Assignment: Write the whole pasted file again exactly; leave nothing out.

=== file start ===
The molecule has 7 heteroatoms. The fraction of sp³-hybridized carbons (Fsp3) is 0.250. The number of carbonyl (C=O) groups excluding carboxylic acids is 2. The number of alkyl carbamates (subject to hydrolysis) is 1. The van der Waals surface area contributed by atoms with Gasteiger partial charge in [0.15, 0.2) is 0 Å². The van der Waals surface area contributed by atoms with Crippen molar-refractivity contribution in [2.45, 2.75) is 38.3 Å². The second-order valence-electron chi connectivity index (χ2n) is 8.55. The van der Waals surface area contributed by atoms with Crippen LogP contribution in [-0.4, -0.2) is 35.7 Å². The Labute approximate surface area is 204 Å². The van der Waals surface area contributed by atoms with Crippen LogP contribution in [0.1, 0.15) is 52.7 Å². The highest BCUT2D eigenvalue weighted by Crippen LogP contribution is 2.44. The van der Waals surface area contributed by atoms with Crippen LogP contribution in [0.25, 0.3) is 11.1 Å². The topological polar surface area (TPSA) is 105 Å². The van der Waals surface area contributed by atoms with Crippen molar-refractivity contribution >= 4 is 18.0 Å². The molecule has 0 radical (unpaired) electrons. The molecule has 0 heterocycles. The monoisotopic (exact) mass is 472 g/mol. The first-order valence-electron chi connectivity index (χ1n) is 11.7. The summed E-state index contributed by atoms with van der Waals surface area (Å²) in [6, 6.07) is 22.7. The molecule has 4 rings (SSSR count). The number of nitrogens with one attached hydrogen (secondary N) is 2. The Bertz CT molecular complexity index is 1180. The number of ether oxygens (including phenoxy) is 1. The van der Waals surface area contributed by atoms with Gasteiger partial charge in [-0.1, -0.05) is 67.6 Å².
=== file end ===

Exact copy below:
The molecule has 7 heteroatoms. The fraction of sp³-hybridized carbons (Fsp3) is 0.250. The number of carbonyl (C=O) groups excluding carboxylic acids is 2. The number of alkyl carbamates (subject to hydrolysis) is 1. The van der Waals surface area contributed by atoms with Gasteiger partial charge in [0.15, 0.2) is 0 Å². The van der Waals surface area contributed by atoms with Crippen molar-refractivity contribution in [2.45, 2.75) is 38.3 Å². The second-order valence-electron chi connectivity index (χ2n) is 8.55. The van der Waals surface area contributed by atoms with Crippen LogP contribution in [-0.4, -0.2) is 35.7 Å². The Labute approximate surface area is 204 Å². The van der Waals surface area contributed by atoms with Crippen LogP contribution in [0.1, 0.15) is 52.7 Å². The highest BCUT2D eigenvalue weighted by Crippen LogP contribution is 2.44. The van der Waals surface area contributed by atoms with Crippen LogP contribution in [0.25, 0.3) is 11.1 Å². The topological polar surface area (TPSA) is 105 Å². The van der Waals surface area contributed by atoms with Crippen molar-refractivity contribution >= 4 is 18.0 Å². The molecule has 0 radical (unpaired) electrons. The molecule has 0 heterocycles. The monoisotopic (exact) mass is 472 g/mol. The first-order valence-electron chi connectivity index (χ1n) is 11.7. The summed E-state index contributed by atoms with van der Waals surface area (Å²) in [6, 6.07) is 22.7. The molecule has 4 rings (SSSR count). The number of nitrogens with one attached hydrogen (secondary N) is 2. The Bertz CT molecular complexity index is 1180. The number of ether oxygens (including phenoxy) is 1. The van der Waals surface area contributed by atoms with Gasteiger partial charge in [-0.1, -0.05) is 67.6 Å².